3. Domain transformation
Oftentimes, businesses are capable of broadening their current offerings to unlock new streams of revenue. When a business does so — and expands into another market domain successfully — this is called a domain transformation.
Since this doesn't require businesses to rethink their entire format, domain transformations are one of the safest ways to open up new opportunities for growth. What's more, with the help of emerging technologies, it's now easier than ever to compete in new markets.
4. Cultural transformation
Every digital transformation should aim to address the company's culture. However, cultural transformations place these issues at the center of its strategy by restructuring a company's organizational culture around its renewed digital focus.
From placing a greater emphasis on learning and development, reimagining workplace hierarchies, or testing out new forms of collaboration, there are a number of different ways to carry out cultural transformations. However, as a general rule of thumb, the methods deployed are grassroots in nature and aim for smaller incremental changes over larger developments.
Digital transformation can come in many shapes and sizes. To bring the practice to life, we discuss some real-world examples below.
One of the biggest digital transformations in finance was carried out by Capital One. Back in 2016, the bank first embarked on its digital journey by rolling out a mobile wallet that used contactless technology.
In addition to this industry-first, Capital One also engaged in a series of digital practices including predictive and risk analysis. The company conducted over 80,000 big-data experiments a year, which resulted in 87% improvements in customer retention.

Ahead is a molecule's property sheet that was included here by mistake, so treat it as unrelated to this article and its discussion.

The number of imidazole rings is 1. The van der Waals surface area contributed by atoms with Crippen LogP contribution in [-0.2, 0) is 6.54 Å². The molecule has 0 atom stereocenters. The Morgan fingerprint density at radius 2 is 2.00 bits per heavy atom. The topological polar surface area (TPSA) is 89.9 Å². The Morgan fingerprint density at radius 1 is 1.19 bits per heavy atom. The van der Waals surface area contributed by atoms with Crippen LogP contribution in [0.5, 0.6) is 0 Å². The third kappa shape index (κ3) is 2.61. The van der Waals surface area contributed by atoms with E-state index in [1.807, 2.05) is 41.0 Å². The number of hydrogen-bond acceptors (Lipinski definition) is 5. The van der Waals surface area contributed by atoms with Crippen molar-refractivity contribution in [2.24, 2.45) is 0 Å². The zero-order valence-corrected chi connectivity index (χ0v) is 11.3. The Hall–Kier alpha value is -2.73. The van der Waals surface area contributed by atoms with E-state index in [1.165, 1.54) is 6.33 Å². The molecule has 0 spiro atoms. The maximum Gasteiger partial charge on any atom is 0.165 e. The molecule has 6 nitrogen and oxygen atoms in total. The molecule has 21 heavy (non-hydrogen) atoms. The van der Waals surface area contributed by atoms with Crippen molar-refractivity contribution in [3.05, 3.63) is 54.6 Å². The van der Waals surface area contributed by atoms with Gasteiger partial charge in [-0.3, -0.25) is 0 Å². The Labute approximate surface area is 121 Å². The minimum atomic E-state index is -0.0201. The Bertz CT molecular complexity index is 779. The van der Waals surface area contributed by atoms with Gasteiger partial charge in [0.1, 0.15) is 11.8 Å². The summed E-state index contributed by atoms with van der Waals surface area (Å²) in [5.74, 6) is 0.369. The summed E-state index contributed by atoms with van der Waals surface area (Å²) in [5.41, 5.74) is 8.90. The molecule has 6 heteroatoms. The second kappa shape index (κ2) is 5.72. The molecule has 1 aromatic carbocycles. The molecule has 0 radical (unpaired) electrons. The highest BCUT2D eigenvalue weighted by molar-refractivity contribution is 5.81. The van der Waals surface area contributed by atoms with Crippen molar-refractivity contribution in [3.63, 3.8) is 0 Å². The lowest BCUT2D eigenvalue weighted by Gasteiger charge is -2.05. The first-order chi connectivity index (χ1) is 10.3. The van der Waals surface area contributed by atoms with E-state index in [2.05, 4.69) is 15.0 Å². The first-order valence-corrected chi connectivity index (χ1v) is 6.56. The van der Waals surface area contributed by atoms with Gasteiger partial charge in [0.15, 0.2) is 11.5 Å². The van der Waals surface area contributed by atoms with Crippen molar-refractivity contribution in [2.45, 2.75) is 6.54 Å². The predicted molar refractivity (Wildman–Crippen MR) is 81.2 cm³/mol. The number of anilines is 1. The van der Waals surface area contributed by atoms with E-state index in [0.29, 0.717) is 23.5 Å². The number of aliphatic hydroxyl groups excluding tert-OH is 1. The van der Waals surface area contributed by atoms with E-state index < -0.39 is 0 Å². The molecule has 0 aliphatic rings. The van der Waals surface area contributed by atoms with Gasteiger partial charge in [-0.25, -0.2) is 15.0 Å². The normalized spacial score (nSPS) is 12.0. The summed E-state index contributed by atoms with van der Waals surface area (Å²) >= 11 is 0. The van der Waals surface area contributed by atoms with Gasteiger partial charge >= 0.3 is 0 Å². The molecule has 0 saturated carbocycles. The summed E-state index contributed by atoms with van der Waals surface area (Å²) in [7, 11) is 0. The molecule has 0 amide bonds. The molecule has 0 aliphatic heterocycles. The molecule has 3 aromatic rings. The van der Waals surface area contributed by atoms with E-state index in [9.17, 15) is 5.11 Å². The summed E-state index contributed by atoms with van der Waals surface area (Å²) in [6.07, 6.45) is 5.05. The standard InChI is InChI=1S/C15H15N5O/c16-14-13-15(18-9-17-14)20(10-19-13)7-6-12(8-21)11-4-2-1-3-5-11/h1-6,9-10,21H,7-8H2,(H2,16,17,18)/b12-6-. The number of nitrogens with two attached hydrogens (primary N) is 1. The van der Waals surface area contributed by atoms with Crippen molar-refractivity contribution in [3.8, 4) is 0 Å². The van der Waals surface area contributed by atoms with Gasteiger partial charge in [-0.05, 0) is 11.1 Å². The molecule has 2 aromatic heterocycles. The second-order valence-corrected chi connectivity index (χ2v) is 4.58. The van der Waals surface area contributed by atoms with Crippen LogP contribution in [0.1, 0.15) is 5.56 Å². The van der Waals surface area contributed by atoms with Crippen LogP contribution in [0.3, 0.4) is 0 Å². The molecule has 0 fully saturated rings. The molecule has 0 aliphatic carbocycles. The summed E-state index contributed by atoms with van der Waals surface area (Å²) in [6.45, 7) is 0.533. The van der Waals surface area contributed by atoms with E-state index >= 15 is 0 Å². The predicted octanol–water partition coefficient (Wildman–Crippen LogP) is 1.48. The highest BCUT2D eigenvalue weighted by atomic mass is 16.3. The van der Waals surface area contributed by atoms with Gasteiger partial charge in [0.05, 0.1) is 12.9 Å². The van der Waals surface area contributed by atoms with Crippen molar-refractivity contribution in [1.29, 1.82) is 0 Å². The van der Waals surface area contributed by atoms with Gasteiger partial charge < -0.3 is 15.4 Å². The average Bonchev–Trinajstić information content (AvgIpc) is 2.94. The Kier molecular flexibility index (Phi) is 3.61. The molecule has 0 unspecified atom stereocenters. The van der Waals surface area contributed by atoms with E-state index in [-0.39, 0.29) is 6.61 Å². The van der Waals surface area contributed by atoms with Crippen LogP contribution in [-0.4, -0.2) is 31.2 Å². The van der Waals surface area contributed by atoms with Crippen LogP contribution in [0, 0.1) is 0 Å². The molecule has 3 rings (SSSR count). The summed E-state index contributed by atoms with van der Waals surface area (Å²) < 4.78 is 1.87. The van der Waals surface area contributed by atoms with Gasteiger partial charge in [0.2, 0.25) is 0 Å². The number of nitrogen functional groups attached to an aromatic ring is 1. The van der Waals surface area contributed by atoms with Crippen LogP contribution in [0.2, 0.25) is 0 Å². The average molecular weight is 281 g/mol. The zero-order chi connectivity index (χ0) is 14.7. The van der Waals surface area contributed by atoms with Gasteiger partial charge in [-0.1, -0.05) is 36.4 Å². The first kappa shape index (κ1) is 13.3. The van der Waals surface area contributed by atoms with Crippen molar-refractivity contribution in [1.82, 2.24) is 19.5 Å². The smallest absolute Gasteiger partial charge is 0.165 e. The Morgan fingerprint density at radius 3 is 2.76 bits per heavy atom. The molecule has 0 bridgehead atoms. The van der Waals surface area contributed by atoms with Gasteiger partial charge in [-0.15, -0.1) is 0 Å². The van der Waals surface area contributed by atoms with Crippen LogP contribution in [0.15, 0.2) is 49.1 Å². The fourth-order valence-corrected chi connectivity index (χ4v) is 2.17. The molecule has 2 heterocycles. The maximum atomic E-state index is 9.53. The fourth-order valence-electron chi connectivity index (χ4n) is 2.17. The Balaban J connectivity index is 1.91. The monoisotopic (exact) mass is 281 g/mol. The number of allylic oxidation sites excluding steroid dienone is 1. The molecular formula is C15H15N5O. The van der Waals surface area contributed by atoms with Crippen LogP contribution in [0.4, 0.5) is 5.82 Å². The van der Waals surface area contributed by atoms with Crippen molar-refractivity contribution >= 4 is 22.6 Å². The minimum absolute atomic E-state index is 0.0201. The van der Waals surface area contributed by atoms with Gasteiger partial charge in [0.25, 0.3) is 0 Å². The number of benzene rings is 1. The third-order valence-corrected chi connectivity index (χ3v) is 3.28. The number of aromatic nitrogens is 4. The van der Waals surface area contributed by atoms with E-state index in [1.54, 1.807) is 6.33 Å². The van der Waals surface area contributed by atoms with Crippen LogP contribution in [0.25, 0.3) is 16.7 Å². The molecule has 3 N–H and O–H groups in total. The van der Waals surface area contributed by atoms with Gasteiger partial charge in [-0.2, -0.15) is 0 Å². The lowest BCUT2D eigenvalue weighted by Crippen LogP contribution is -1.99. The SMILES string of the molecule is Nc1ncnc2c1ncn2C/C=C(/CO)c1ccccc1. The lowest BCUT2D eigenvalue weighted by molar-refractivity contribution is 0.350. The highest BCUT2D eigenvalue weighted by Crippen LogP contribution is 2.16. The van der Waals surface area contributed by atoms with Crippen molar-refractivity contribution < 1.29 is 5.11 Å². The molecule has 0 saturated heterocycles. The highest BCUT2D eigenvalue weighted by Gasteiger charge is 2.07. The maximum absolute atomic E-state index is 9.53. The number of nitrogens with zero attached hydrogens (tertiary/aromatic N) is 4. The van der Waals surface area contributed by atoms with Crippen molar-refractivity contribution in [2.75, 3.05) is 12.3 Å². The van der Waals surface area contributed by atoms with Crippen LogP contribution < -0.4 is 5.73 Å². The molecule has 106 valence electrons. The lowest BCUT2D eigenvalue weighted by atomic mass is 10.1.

With Walmart already dominating the grocery industry in the US, you might not expect growth to be its top priority. However, the company has rolled out a number of tech-savvy initiatives in recent years to remain competitive in the digital age. From offering customers mobile apps and finessing its ecommerce capabilities (collecting 40 petabytes worth of customer data daily while doing so) to utilizing cloud technology, Walmart is intent on staying one step ahead of the curve.
Its digital transformation efforts are paying off too, with the company generating $47.8 billion in online revenue in 2021 alone.
How to Make Your Digital Transformation a Success
If you choose one takeaway from this guide, it's that using the right technology is only part of the challenge. Aside from harnessing smart solutions like CRM software and VoIP systems, business owners need to address digital skill gaps and welcome a culture of change in order to create a meaningful digital transformation. By doing this, while also prioritizing strong leadership and launching data-driven strategies, companies will have a much better chance of competing in the digital economy.